Back at Bartlett Summit, I turned left and headed northeast for about three miles to a saddle east of Pine Mtn/Ruppert Ridge. Right at this junction is someone's homestead, a collection of small buildings that serve as living quarters, workshop and garage. The road leading to Pine Mtn passes through the middle of this property. A gate here was open, but I have no idea if there's a public easement through this property (just beyond is Forest Service lands the rest of the way to the summit, another three miles). I drove up anyway. I passed by the buildings without anyone running out to confront me, but the road grew steep and rough immediately, causing some perspiration before I came to a small clearing littered with junk about 50yds beyond the homestead. The road ahead did not look to get any better and I considered the consequences of getting stuck up here. I chickened out and decided to turn around - I would need to do more research and have a better plan. On my way back I saw the owner sitting inside his home watching me go by, a grizzled man who looked like a cartoon prospector. I waved as I drove by, but he just sat there motionless.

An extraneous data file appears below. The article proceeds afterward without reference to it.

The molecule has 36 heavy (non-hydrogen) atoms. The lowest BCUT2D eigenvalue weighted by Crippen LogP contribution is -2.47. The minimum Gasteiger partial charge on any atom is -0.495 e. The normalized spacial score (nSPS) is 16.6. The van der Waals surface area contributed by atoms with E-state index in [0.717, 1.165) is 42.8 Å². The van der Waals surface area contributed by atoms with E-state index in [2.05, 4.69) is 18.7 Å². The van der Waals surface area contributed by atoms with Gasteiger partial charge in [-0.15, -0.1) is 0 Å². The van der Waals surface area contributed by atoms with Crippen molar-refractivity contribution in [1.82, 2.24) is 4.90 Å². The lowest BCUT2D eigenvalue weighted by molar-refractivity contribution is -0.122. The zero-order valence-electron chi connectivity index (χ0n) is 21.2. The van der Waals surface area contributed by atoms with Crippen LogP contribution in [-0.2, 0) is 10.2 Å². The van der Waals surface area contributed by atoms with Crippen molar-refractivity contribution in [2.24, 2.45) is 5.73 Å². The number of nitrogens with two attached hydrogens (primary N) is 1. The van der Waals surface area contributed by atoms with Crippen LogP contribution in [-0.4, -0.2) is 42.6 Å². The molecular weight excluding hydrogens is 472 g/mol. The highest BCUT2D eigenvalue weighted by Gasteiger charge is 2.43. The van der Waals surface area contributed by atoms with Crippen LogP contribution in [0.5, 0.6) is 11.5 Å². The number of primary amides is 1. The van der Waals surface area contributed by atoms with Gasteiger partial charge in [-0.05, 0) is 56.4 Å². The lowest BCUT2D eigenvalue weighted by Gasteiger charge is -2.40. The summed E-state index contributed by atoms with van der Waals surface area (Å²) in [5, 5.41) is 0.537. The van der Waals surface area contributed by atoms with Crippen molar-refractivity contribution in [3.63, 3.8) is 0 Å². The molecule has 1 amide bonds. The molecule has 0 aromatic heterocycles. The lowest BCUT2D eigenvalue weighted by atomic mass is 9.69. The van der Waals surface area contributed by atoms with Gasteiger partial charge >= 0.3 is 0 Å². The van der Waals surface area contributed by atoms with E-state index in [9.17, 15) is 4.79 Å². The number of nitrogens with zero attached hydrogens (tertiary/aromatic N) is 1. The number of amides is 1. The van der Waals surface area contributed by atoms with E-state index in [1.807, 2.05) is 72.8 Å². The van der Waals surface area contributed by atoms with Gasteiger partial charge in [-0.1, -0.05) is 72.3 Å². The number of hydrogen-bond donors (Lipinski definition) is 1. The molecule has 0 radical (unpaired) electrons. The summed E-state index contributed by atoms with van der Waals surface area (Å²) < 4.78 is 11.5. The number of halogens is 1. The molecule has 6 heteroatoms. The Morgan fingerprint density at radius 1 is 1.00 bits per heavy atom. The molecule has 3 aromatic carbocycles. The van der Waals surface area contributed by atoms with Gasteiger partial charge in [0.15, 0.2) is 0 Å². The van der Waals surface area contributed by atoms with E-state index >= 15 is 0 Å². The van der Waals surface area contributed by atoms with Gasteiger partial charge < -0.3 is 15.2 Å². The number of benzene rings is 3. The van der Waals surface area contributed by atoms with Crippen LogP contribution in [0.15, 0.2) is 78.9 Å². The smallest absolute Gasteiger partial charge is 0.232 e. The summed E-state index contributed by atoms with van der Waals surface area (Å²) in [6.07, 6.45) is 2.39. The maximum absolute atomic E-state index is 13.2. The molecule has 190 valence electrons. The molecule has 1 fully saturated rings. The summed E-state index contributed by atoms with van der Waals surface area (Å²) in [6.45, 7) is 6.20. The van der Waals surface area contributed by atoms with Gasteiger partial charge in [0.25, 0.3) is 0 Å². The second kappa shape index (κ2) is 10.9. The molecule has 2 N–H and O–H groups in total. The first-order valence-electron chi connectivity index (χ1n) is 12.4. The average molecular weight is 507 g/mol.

On my way back to Clear Lake, the sun made a colorful departure, prompting me to stop a few times along the road to take pictures. Back at SR20, I headed east along the north shore of Clear Lake, eventually reaching the BLM's Redbud TH, some six miles east of the junction with SR53. This would be the starting point for my second attempt at Brushy Sky High, the same route I used on my first effort three weeks earlier. It's a very nice spot to spend the night away from the road noise and without hassles.

Continued...


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This page last updated: Tue Nov 26 19:41:31 2013